Battle Royale comes on a 50 GB dual layer BluRay (both versions included with this release). The theatrical and director’s cuts are both presented in a 1080 progressive widescreen. Much has been made over the years about how Battle Royale has never looked flawless on home video and while this presentation is not without its short comings. At least any of these issues are due more to source and have nothing to do with the encoding of this transfer. It is hard to imagine this film looking much if any better than it does for this release. Battle Royale II: Requiem comes on a 50 GB dual layer Bluray. The film is presented in a 1080p progressive anamorphic widescreen. As a cruel twist of fate, this film looks better than either version of Battle Royale that has been included with this release.

Audio options for this release are as follows,  TrueHD 7.1 Japanese, TrueHD 5.1 English (Director’s Cut), TrueHD 5.1 Japanese (Theatrical Cut) and TrueHD 5.1 Japanese (Battle Royale II: Requiem). The TrueHD 7.1 audio mix in Japanese sounds excellent and it is easily the best this film has sounded to date on home video. Not only are the more ambient aspects of the soundtrack well represented, the score sounds appropriately robust, dialog comes through with crystal clear clarity and low end frequencies often sound impressive. On the other hand, the TrueHD 5.1 mix in English is yet another laughably bad ‘dub’ track that should be avoided at all costs.  The one audio option that comes with the theatrical version of the film is a strong audio mix that compares favorably to the lossless audio mixes that were included as part of Arrow Video’s BluRay release. The audio mix for Battle Royale II: Requiem is a solid audio presentation for this film, that has dynamic range, dialog is always clear, everything sounds balanced and robust when it needs too. Also included with this release are removable English for both version of Battle Royale and Battle Royale II: Requiem.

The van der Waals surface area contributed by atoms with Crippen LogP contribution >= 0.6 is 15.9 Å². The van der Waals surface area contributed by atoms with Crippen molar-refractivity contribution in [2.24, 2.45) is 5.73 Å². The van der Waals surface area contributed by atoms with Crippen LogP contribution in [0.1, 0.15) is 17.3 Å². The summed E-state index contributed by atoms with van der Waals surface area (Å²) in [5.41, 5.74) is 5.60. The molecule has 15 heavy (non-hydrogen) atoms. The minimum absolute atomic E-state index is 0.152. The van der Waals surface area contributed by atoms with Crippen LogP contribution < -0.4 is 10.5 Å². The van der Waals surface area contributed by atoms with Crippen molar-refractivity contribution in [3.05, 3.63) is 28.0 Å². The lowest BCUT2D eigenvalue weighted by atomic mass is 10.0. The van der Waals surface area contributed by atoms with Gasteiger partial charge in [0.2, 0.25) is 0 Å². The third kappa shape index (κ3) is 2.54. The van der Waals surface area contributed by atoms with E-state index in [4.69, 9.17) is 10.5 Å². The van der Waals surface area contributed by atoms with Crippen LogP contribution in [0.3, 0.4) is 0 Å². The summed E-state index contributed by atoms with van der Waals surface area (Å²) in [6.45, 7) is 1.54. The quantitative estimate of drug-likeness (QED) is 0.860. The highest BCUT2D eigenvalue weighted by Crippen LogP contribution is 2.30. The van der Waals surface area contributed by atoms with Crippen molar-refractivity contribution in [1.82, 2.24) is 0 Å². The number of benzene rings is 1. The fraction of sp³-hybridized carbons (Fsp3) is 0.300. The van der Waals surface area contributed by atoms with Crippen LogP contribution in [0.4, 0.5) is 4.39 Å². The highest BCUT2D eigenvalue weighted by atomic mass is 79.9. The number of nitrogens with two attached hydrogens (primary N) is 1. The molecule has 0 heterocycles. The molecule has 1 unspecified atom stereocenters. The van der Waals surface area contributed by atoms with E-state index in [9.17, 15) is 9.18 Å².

Extras for this release are all located on a fourth disc (a DVD) and the extras include a trailer for the film (1 minute 51 seconds, in Japanese with English subtitles), Special Edition T.V promo (32 seconds, in Japanese with English subtitles), Tarantino version promo (32 seconds, in Japanese with English subtitles), ‘Filming on the Set’ (11 minutes 2 seconds, in Japanese with English subtitles), ‘Behind the Scenes Featurette’ (10 minutes 10 seconds, in Japanese with English subtitles), ‘Basketball Scene Rehearsals’ (8 minutes 40 seconds, in Japanese with English subtitles), ‘Battle Royale Documentary’ (12 minutes 10 seconds, in Japanese with English subtitles), ‘Tokyo International Film Festival Presentation’ (4 minutes 28 seconds, in Japanese with English subtitles), ‘Special Effects Comparison’ (4 minutes 18 seconds, in Japanese with English subtitles), ‘Audition & Rehearsal Footage’ (7 minutes 12 seconds, in Japanese with English subtitles), ‘Instructional Video: Birthday Edition’ (3 minutes 4 seconds, in Japanese with English subtitles), ‘Battle Royale Press Conference’ (12 minutes 3 seconds, in Japanese with English subtitles) and a lengthy behind the scenes documentary (50 minutes 24 seconds, in Japanese with English subtitles). The majority of the extra content from Arrow Video BluRay release has been ported over for this release. Though there is a wealth of extra content here, the bulk of it is made up of onset footage and clips from the film. With that being said, what comments that there are from the cast and crew provide some much welcomed background info about the making of this film. Overall Anchor Bay gives Battle Royale is strongest home video release to date, highly recommended.

Note: The title card and screenshots 2, 3, 5 and 6 are taken from the directors cut, while screenshots 4 and 7 are taken from Battle Royale II: Requiem.